Baseball Crank
Covering the Front and Back Pages of the Newspaper
March 31, 2006
BASEBALL: He Won't Go All The Way

Eric McErlain asks about George Mitchell's investigation of Barry Bonds: "What are you prepared to do?"

Posted by Baseball Crank at 5:59 PM | Baseball 2006 | Comments (10) | TrackBack (0)

While Bonds should be banned....

AThis guy lost me on his very first sentence. "20 years of rampant steroid use". Ooooookay. For proof? He links to cite some kind of DEFENSIVE stats comparisons between McGwire and Conseco from 1990.


Please - if you want to throw Bonds out (like I do) then cite something relevent. Or at least - read what you link to!

Posted by: Dave at March 31, 2006 7:09 PM

There is no possible way to throw Barry Bonds out of baseball for something which currently has an explicitly spelled-out punishment that is less than that. It's debateable whether actions preceding the current collectively-bargained steroid policy could be considered a strike under that policy, but at most, that's all it would be - a first strike.

Posted by: Jerry at March 31, 2006 9:25 PM

Dave -- My 20 years comment was a little over the top. With my link, I thought it was obvious that I was referring to Jose Canseco's revelations about his own drug use. In retrospect, I should have made that clearer.

Jerry -- again, I should have been more precise. I don't believe Bonds can be banned based on his steroid use either as it wasn't against the rules of the game at the time. However, the investigation itself, if conducted in a certain way with press leaks and the like, could very well be used to create massive public pressure on Bonds to walk away.

Imagine this: A continuous series of leaks as Bonds approaches first Ruth's than Aaron's records. He's already said that he's not concerned with besting Aaron's record, and as far as MLB is concerned, the sooner he leaves the better.

Posted by: Eric at April 1, 2006 1:15 AM

My distaste for Bonds has been documented here before, but you can not punish he or any of the other suspects for something they did prior to the rule change. Baseball and other sports has a long history of abusers of various types. Baseball need to shutdown this investigation and move forward. It will only stain the season and offer a significant distraction from the season and the players. Instead they need to get serious about enforcing and reenforcing the new rules. From there if you catch him or anyone else, hit hard and fast with no mercy.

Posted by: maddirishman at April 1, 2006 10:13 AM

My take is that there will be few if any formal punishments, but that "the Knights of the Keyboard" (to borrow Ted Williams' sardonic nickname for his nemeses in the baseball media) will use the findings as a figleaf for not voting the alleged offenders into Cooperstown, or--as in the case of Bonds--lowering their perceived position within the standings of all-time greats.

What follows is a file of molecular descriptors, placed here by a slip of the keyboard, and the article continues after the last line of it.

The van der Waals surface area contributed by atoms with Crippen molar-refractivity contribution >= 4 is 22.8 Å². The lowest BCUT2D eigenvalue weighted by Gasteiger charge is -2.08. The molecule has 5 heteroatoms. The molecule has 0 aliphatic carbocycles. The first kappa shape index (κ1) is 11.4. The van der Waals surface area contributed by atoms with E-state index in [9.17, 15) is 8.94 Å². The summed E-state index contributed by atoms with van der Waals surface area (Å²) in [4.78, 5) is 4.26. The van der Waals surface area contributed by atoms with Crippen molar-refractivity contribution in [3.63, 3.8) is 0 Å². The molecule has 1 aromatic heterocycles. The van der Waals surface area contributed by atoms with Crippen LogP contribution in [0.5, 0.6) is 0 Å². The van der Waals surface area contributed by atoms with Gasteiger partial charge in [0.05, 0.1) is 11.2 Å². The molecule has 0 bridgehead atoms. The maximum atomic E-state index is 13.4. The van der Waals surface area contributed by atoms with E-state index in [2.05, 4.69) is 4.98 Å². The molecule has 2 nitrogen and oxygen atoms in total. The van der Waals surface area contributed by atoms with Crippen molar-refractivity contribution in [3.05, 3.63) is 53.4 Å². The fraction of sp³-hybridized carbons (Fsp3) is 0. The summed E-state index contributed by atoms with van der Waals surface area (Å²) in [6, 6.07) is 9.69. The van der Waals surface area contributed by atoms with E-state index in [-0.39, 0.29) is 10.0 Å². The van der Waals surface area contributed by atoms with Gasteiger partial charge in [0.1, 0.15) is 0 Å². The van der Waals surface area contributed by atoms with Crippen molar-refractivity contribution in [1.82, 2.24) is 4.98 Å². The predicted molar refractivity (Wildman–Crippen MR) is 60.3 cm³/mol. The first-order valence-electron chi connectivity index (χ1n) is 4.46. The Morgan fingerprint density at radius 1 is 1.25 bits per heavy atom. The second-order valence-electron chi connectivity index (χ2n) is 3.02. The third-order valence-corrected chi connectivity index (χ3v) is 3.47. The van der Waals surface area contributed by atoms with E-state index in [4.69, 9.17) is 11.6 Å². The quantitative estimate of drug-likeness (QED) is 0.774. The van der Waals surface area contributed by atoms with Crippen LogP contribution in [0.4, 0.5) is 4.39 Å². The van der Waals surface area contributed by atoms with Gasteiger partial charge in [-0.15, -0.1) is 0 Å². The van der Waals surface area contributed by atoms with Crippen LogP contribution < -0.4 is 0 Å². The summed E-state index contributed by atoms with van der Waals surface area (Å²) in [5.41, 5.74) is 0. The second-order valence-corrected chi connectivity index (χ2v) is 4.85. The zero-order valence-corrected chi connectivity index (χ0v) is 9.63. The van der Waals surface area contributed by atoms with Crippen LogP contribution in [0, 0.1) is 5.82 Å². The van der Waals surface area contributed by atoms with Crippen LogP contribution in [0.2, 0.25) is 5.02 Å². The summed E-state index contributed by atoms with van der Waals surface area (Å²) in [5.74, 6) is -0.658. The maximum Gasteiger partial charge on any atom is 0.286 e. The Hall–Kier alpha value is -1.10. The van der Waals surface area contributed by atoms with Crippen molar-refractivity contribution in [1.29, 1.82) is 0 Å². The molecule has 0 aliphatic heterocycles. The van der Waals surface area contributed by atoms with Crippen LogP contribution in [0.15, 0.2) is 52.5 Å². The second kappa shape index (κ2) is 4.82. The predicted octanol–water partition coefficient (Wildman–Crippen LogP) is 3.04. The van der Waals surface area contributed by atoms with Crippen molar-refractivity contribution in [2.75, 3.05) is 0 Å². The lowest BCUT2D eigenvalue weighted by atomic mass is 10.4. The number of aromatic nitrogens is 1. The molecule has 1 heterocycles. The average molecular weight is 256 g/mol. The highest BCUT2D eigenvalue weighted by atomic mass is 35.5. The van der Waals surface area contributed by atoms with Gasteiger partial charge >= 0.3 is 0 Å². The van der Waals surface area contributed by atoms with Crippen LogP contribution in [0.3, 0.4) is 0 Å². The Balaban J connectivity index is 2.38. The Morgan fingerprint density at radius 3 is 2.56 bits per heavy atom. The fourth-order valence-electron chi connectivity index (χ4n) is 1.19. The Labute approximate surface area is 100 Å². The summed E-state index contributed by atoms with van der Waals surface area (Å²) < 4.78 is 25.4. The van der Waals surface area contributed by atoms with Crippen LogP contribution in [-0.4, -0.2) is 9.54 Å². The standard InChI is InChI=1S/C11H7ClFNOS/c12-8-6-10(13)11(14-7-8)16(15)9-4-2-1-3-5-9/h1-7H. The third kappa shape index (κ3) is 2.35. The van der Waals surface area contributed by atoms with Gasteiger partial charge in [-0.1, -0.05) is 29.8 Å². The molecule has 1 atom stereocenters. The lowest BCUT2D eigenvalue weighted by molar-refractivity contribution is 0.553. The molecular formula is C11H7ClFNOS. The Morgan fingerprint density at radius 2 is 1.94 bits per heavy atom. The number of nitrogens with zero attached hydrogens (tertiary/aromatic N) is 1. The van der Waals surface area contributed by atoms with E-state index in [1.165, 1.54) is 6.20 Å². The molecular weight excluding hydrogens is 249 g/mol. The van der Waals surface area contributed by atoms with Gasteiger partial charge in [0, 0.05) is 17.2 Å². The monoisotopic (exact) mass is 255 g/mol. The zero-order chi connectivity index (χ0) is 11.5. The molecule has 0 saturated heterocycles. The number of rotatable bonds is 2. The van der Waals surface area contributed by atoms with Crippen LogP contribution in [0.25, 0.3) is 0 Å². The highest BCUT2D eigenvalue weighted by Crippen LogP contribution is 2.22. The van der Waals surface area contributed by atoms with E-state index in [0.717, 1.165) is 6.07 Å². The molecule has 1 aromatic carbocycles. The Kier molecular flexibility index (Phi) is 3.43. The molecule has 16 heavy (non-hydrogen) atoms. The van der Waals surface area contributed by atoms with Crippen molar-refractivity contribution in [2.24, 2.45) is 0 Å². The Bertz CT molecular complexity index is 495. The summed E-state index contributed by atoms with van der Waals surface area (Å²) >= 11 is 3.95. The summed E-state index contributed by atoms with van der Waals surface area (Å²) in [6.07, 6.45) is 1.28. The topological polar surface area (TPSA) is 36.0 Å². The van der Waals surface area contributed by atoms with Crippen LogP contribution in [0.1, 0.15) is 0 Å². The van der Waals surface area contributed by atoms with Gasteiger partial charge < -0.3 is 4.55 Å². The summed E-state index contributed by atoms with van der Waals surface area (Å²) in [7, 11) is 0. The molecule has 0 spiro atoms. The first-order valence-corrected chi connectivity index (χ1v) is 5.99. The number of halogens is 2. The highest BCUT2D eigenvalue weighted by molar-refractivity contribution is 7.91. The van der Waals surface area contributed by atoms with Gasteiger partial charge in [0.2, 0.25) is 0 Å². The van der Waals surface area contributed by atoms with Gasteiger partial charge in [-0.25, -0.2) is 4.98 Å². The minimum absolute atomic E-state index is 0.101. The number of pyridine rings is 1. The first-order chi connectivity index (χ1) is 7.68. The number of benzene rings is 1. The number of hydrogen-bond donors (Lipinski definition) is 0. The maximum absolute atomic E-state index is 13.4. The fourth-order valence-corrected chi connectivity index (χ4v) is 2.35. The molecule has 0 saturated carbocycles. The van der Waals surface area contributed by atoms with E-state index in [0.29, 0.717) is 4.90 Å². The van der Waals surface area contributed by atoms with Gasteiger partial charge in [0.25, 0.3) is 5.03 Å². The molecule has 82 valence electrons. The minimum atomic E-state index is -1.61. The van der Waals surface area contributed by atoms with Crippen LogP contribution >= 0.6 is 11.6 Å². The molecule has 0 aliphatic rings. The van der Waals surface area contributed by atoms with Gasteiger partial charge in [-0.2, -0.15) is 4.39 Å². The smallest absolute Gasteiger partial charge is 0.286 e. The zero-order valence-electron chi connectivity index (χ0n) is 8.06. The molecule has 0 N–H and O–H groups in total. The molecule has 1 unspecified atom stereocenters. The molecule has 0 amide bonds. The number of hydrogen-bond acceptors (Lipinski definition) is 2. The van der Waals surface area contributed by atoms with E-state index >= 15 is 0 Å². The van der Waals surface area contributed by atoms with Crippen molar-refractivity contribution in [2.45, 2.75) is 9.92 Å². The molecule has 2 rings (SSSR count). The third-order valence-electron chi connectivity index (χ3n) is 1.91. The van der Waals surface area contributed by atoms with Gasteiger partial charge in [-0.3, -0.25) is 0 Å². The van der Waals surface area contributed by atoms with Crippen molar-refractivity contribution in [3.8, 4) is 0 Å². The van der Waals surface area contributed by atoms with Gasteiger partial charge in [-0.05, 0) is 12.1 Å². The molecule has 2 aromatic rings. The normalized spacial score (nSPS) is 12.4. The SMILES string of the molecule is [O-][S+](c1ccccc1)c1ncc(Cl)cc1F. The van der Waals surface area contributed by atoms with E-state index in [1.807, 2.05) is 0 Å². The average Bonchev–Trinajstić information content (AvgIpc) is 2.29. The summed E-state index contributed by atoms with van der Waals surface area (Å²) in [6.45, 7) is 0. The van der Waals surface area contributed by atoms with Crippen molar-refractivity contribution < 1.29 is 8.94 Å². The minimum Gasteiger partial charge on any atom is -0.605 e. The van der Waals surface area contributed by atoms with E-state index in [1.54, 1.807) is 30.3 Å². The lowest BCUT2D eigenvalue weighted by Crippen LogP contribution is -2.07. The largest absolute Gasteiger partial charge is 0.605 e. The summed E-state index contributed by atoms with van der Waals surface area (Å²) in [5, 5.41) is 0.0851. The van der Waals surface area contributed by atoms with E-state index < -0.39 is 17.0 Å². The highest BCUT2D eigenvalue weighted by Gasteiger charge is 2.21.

Bonds is still in a groove and even another year off for a suspension is unlikely to stop him if he gets in a vindictive mood--I can see him hitting thirty longballs or so this year, serving a year suspension, and coming back and breaking Aaron's record in 2008 out of sheer spite with some team that doesn't mind hosting a pariah if Selig gets heavy-handed in response to the committee's findings.

Posted by: M. Scott Eiland at April 1, 2006 11:20 AM

For what it's worth: Tom House (Remember him? he caught number 715) says that steroid use was common back in the Seventies.

Posted by: Jim O'Sullivan at April 2, 2006 10:38 AM

Actually, I think what House is saying is that he himself tried steroids in the 70s. He says that amphetimine use was common at the time, which I think everyone has known for a while, but I don't see any comment that steroid use was widespread. Most ballplayers in the 70's didn't even lift weights.

Posted by: Jerry at April 2, 2006 12:28 PM

Bonds, like Rose, should be in the HoF. Their plaques should tell the story- years played, significant numbers. The prose should be dedicated to their failings, and the effects on baseball. Theirs should be an extraordinary induction, done during the off-season, w/ no ceremony.

Posted by: seamus at April 2, 2006 6:43 PM

That is a GREAT idea. They do both belong, but there does need to be a footnote.

Posted by: maddirishman at April 2, 2006 7:52 PM

I'd like to take full credit, but Bill Simmons put something similar in a column not long ago. I'd been thinking along these lines, and add the "special induction/no ceremony" as a kicker.

Posted by: seamus at April 3, 2006 7:25 PM
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